She was not forced to pay back the twenty-eight thousand dollars donated to her from concerned donors, and she would later publish a book detailing the hoax.


  11. 6. Bonnie Sweeten:


    After robbing several of her co-worker’s bank accounts, Feasterville, Pennsylvanian Bonnie Sweeten made her way to Disney World where she claimed to have been kidnapped and car jacked by two Black male assailants. Sweeten’s accounts of the May 29th, 2009 events resulted in a national manhunt for the two Black male fictive constructs would ensue. Police would later dissolve her allegations through videotapes of the grounds, and charge her with misdemeanor identity theft and false reporting charges.


  13. 7. Susan Smith:


    October 25, in 1994, Susan Smith made a call to the police of South Carolina that a Black man had taken her car at gun point with her two sons. While the nationwide search for the fictive Black male constructs was under way, she would admit that she had driven her car into a lake, consequently murder her own children in the car.


  15. 8. Ashley Todd:


    As the presidential campaign of John McCain and Barrack Hussein Obama commenced in October 2008, a volunteer for the McCain campaign, Ashley Todd, would report that she had been mugged by “six-foot-four African American of medium build, dressed in dark clothes wearing shiny shoes” in Pittsburgh, Pennsylvania while recruiting university students. As the search hunt for this fictive construct evolved, Todd would confess to her white lies under the duress of being asked to take a polygraph test and shown surveillance footage.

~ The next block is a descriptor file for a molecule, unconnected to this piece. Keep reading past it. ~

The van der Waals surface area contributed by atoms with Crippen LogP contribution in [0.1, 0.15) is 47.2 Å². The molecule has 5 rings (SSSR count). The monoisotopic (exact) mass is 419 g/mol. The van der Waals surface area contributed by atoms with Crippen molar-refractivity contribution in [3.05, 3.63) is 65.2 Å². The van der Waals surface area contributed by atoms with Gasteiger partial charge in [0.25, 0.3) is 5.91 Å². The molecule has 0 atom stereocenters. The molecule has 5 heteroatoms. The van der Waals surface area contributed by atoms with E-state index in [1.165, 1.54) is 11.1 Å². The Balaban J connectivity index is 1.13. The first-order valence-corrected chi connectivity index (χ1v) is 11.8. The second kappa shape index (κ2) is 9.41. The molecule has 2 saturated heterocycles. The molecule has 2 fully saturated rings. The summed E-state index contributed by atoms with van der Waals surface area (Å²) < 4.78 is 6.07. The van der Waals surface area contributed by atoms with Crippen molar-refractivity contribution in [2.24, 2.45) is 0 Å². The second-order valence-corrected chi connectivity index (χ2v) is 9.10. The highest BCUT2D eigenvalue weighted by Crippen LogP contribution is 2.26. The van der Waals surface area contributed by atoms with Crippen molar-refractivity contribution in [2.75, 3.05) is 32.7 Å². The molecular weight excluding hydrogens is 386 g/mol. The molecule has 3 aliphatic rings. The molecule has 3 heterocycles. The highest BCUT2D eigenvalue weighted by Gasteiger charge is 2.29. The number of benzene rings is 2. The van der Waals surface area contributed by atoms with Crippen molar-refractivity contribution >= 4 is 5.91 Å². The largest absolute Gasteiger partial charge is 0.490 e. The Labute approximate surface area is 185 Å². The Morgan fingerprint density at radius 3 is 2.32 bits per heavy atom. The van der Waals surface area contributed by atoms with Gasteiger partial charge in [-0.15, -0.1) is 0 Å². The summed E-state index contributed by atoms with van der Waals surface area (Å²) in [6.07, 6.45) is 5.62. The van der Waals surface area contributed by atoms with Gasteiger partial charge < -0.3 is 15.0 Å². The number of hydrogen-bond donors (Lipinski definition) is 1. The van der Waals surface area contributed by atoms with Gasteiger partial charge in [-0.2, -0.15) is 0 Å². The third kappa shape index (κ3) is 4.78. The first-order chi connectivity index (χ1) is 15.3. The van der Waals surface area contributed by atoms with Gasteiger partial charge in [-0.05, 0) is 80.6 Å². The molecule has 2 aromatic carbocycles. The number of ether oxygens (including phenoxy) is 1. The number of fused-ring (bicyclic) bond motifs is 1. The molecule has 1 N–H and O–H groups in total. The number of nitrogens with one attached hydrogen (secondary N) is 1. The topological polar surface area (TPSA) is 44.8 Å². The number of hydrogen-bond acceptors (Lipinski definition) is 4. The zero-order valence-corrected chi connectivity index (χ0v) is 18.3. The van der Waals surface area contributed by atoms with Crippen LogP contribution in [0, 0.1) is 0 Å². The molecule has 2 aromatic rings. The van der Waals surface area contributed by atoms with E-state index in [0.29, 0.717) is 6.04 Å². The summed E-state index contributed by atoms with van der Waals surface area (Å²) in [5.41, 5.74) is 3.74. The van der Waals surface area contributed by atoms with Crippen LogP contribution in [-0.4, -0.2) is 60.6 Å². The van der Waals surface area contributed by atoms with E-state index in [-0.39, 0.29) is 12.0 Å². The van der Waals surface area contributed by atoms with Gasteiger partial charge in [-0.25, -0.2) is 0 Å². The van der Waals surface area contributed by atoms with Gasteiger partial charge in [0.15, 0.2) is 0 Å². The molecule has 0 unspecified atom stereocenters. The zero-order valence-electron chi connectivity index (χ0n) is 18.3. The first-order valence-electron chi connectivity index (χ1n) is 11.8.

17. 9. Amanda Knox:


    In Italy, US exchange student, Amanda Knox would be questions about the details of the murder of her roommate, Meredith Kercher, on the first of November in 2007. She would initially blame her former employer, Diya “Patrick” Lumumba — a Congolese-born resident of Italy, for the murder. Lumumba was promptly arrested and would lose much of his hard earned business assets. Lumumba would eventually be cleared of all charges, and Amanda Knox returned to the safety of White USA.